Push and turn, battery powered electric ignition on each knob is smooth and consistent. Two AC powered halogen hood lamps work beautifully to illuminate the entire cooking chamber after dark. It has an excellent dual control side burner with a two sided grate that accommodates bowl-shaped woks or flat- bottom pots. It has a large circular burner with a smaller burner at the center. The dual controls are not marked to identify the corresponding burner, but one gets accustomed to this quickly. It carries a warranty that exceeds many competitors.
Although it can’t go from 225°F to 900°F in the blink of an eye like some more expensive grills, it cranks pretty fast, making it great for the reverse sear method on steaks and burgers. Pat O’Donnell, president of Hearth and Home Patio & BBQ, is a Chicago area Saber dealer. O’Donnell has sold the venerable TEC infrared grills for many years and feels the performance of Saber for searing steaks, chops and fish is nearly as good as TEC. “There is no appreciable difference”, he states.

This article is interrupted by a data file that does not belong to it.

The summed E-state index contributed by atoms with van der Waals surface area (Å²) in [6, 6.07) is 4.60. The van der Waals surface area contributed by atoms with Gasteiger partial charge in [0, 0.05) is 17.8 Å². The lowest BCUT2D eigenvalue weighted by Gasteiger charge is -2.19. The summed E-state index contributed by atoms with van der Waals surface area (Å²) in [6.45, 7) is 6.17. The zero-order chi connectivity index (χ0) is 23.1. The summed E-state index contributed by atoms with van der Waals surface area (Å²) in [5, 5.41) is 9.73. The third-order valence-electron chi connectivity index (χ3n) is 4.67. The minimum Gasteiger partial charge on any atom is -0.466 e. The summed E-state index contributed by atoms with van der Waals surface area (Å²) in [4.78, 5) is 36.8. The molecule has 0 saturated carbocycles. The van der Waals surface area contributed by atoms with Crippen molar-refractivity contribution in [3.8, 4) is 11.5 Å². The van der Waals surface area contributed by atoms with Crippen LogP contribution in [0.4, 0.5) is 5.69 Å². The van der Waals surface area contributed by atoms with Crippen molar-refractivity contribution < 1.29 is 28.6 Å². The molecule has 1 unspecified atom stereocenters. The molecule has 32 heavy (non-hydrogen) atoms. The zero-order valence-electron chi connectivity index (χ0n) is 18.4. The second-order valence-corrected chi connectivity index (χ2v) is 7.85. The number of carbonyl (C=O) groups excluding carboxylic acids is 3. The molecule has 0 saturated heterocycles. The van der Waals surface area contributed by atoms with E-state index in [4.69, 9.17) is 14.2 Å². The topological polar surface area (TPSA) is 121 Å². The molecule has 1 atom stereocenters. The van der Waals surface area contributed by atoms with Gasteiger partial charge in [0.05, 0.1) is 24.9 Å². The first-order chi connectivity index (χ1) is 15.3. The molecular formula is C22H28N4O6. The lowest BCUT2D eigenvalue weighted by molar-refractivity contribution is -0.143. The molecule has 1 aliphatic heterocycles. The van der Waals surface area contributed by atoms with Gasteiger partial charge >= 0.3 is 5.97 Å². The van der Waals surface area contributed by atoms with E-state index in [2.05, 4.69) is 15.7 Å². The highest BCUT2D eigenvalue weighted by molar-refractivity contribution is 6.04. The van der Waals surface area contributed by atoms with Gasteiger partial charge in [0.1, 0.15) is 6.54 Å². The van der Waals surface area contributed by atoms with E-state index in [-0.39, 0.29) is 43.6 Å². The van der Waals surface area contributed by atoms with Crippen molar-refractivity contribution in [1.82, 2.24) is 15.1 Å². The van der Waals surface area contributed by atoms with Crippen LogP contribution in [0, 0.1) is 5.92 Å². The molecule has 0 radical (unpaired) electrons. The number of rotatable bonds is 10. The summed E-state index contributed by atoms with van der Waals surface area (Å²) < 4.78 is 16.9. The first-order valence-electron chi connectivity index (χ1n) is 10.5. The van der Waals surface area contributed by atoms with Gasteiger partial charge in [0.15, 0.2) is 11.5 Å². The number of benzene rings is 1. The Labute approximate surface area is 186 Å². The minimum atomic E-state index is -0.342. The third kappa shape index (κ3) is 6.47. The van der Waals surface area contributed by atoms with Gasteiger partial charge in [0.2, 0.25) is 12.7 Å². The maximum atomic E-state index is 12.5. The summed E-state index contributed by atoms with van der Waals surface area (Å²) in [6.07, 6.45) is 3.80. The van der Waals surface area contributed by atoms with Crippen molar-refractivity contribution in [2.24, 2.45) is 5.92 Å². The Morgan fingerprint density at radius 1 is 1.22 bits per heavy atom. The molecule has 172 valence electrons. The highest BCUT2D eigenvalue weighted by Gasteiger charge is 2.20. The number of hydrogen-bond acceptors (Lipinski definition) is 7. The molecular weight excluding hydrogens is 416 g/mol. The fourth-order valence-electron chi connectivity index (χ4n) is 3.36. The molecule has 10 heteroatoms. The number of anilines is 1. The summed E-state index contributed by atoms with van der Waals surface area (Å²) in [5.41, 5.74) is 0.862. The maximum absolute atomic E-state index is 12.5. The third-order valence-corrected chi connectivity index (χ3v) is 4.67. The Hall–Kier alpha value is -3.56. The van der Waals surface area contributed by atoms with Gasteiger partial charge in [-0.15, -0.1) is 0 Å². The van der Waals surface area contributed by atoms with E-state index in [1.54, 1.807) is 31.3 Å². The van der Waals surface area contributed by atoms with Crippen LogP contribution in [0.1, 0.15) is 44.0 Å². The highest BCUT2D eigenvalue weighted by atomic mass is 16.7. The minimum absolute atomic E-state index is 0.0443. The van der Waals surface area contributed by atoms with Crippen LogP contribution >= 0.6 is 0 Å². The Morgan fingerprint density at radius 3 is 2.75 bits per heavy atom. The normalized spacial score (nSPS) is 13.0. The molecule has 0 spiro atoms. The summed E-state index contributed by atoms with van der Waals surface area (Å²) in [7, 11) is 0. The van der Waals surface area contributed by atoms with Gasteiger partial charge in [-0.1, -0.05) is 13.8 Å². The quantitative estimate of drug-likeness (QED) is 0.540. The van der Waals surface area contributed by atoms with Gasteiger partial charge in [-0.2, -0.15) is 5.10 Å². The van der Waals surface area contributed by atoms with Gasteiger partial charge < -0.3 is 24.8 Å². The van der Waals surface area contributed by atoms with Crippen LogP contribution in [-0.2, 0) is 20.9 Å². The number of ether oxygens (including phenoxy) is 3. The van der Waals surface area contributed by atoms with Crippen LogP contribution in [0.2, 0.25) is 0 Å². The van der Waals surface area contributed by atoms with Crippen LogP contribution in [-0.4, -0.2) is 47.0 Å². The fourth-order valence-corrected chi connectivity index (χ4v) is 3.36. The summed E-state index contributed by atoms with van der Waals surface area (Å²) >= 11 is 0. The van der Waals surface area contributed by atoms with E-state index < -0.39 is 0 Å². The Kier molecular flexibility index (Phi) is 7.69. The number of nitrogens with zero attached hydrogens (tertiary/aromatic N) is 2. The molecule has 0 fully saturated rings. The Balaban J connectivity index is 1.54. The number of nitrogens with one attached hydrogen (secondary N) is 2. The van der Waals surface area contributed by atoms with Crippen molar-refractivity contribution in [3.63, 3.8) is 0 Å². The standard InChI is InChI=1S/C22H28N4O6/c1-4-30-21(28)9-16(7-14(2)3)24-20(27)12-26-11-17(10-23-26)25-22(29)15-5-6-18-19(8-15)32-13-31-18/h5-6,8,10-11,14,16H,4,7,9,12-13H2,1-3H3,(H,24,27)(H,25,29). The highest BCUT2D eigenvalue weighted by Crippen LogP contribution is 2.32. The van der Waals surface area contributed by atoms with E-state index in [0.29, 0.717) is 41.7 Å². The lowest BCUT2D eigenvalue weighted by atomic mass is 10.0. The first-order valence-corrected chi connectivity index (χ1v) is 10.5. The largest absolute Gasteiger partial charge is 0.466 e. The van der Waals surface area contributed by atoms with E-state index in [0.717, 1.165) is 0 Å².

There are a few minor issues. We’ve never found accurate bi-metal dial thermometers from any manufacturer and Saber is no exception. The SS 500 has three on the control panel: one above each burner. We had a couple conversations with Saber about their dial thermometers. They ultimately agreed with us that dial thermometers only provide a vague reference point. They are not accurate and “heat indicators” is a more appropriate name.
Be that as it may, Saber models with individual burner indicators provide additional reference points that may have some use when zone cooking. They do illustrate how quickly these systems heat up. After fifteen minutes with all burners cranked to the max and the Saber dials pegged past 800°F, our Thermoworks thermocouple read 710°F. We had the probe in the center of the cook surface hovering at grate level between two grates. At that point, regardless of the actual temperature, it was plenty hot for searing. At the end of the day, nothing takes the place of an accurate digital thermometer.
We were able to get a nice whiff of BBQ smoke on steaks, fish and chicken by simply dropping wood chips into the grates. But when we set up for 2-zone cooking with a water pan and used wood chips in foil pouches for ribs, shoulder, brisket and whole chickens, it was good, but not deep-smoked: typical of a gasser.